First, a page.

The £10m was guaranteed by the lottery operator, Camelot, in its first "Superdraw". As no one matched all six winning numbers, the entire amount rolls over to be added to next week's top prize.
It was a similar process that led to a jackpot of £17.8m being won by a family from Blackburn last month. Their identification by the media against their wishes prompted a government review.
Yesterday MPs spoke against the extremely high jackpots created by the rollover mechanism. Lottery rules allow jackpots to be rolled over a total of three times, which could create a top prize of more than £25m.
Chris Smith, Labour's spoke-sman on heritage, said he would like a ceiling of £3m-£4m placed on the amount that could be won by one individual who scooped the jackpot.
"We need to see how this week pans out. If there are a number of winners sharing the jackpot, I don't think there is any problem," he said.
"If, however, we have a single winner getting £17m or £18m, it probably would have been better if a substantial slice of the jackpot had been spread more widely among the runners-up, say those who matched five numbers and the bonus."
Mark Fisher, Labour's spokesman on arts, agreed. "When the rollover happened before Christmas, people who were said to be mathematically sophisticated said it would be very unlikely to happen again. It has, almost instantly," he pointed out.
Joe Benton, Labour MP for Bootle, said many of his constituents had expressed their concern at the extremely high jackpots resulting from roll-overs.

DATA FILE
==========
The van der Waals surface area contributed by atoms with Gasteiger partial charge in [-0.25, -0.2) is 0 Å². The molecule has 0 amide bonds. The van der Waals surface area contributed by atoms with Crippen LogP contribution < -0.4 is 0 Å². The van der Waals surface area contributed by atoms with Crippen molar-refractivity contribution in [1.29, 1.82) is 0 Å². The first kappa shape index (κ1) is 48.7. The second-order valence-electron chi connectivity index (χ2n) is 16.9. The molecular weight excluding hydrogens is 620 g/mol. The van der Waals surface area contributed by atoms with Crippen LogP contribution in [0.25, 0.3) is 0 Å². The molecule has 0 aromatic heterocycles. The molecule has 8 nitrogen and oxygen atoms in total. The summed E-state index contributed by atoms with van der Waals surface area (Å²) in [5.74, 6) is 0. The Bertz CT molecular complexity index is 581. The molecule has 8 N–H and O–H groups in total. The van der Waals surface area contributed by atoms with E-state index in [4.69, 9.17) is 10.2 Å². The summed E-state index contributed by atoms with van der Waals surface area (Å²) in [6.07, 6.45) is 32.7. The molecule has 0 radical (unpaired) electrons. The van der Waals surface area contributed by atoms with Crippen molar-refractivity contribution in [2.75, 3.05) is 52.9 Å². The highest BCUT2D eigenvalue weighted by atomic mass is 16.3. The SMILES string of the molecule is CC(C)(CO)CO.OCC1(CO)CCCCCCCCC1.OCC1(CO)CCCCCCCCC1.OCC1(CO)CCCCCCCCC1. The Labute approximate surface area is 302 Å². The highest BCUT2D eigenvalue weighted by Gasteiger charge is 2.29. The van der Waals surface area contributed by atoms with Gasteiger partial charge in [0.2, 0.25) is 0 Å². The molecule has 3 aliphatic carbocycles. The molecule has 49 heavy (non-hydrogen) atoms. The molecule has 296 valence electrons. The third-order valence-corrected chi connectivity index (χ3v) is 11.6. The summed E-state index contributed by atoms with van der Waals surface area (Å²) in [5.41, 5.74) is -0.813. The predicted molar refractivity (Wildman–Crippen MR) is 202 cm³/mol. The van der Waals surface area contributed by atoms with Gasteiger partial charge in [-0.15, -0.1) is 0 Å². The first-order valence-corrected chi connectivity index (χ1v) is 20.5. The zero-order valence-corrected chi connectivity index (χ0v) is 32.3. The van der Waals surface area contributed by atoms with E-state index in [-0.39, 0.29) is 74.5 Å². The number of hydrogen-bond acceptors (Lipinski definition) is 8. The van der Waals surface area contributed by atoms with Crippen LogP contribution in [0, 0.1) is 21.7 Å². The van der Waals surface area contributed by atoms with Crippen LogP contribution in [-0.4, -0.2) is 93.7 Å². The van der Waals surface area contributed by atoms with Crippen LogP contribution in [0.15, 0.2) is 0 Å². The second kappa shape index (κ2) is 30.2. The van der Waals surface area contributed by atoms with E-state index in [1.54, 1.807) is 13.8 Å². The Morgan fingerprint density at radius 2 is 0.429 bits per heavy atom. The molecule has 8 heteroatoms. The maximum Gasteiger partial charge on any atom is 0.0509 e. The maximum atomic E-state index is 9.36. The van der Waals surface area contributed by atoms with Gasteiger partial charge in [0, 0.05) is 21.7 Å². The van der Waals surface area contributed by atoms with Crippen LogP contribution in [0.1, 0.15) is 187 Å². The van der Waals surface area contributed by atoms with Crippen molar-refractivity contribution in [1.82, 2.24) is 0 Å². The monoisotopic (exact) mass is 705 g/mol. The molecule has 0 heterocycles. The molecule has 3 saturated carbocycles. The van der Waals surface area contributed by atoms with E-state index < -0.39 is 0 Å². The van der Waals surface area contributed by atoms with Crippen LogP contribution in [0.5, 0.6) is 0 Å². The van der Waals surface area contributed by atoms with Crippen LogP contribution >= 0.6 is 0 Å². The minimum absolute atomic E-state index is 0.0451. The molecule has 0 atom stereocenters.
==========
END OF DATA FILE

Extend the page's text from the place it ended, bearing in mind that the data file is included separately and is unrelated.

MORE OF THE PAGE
"Personally, I feel it's crazy having jackpots rolling over like this. Even £10m is quite honestly far too much.
"It would be far better if it was spread around to give more people a chance of winning something."
Mike Critchley, a manager for Barclays Bank who advises Littlewoods pools winners, said the maximum pools win had been £2.9m.
"Jackpots of £17m are ridiculous," he added. "It's a nonsense if it's won by one person. The family who won last month in Blackburn obviously had children.
"If it was me, I'd be frightened for the effect on them. Also the rules regarding inheritance tax would create horrendous problems for the next-of-kin."
However, David Rigg, communications director of Camelot, said that the odds of a large jackpot being won again by one person rather than several were "relatively remote".
"The jackpot might roll over three times once in two years. What I do know is that large jackpots generate increased sales which generate money for good causes," he added.Reuse content